Monday, 23 September 2013

Hussman: S&P 500 to hit 1,800?

The Federal Reserve's decision last week not to slow its rate of bond purchases has forced the bearishly-oriented fund manager John Hussman to consider the possibility of a short-term surge in the stock market.

Last week, the Federal Open Market Committee surprised investors by deciding at its monetary policy meeting on Wednesday not to taper the Fed's rate of bond purchases. Chairman Ben Bernanke said at a press conference after the meeting that the tightening of financial conditions in recent months could slow economic growth even as conditions in the United States job market remain “far from what all of us would like to see”.

Stocks in the United States reacted positively to the decision. The Standard & Poor's 500 Index rose 1.2 percent on Wednesday to close at a record high of 1,725.52.

In his latest article entitled “Psychological Ether”, John Hussman says that with the Fed's decision last week, it is possible, although not necessarily his forecast, that “the conditions for a final wave of speculation may have been created” and that we could see “an advance above 1800 in the S&P 500 over a period of about 6 weeks”.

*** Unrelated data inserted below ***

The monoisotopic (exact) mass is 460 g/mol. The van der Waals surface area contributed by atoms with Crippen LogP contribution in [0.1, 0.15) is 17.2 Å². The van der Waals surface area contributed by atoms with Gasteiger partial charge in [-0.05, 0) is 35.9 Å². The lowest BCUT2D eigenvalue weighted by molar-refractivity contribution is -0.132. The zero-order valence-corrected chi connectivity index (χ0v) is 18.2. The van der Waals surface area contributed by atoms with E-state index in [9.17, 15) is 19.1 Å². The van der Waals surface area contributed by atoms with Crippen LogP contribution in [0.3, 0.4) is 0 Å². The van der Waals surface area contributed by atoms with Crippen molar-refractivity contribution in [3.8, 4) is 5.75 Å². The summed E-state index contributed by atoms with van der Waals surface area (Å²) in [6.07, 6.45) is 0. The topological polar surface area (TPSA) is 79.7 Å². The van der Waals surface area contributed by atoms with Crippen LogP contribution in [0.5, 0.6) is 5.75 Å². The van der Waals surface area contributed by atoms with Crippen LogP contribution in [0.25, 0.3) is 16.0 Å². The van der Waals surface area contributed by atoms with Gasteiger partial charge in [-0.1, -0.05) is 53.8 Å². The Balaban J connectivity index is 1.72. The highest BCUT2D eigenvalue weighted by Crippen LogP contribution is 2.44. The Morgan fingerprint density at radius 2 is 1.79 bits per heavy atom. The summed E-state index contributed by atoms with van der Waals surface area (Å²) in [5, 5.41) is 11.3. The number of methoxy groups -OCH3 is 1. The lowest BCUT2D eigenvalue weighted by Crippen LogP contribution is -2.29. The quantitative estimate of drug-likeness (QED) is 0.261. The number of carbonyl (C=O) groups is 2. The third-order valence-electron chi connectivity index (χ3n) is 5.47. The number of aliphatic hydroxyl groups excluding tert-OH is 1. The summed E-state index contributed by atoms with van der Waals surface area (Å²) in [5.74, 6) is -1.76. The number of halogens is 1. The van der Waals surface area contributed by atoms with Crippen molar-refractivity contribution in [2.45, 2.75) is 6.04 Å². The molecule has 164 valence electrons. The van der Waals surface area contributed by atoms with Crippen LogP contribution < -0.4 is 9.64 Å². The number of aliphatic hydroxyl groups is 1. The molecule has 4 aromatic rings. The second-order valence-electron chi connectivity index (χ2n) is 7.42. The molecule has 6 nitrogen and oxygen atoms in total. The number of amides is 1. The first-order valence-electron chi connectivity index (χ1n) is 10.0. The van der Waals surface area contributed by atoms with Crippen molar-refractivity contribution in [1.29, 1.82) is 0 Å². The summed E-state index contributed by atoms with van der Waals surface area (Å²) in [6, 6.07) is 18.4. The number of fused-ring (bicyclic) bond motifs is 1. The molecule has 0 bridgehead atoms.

“Unfortunately, even though the equity market has been rising on what we view as nothing but noxious psychological ether, the FOMC has – perhaps unintentionally – released another tank of the stuff,” he writes.

For the longer term, however, Hussman remains pessimistic. He notes that profit margins are at an extreme level and that he expects corporate profits to contract at a rate of somewhere between 5-15 percent annually over the next 3 to 4 years.

According to Hussman, one driver of falling corporate profits is a fall in the government's fiscal deficit. According to him, increases in the combined deficit of the government and household sectors lead to increases in corporate profits and vice versa. The former deficit has been declining recently, which does not augur well for corporate profits.

Indeed, a report from the Congressional Budget Office on Tuesday showed that the budget deficit is likely to shrink this year to its smallest size since 2008. It is seen falling to about 4 percent of GDP, compared with a peak of almost 10 percent in 2009.

Furthermore, the deficit is forecast to continue shrinking over the next few years, falling to 2 percent of GDP by 2015 before gradually rising again thereafter.

So if the stock market does experience a surge in coming weeks, Hussman thinks that it could turn out to be just a “speculative blowoff” that “would only make the subsequent completion of the present market cycle that much worse”.

No comments:

Post a comment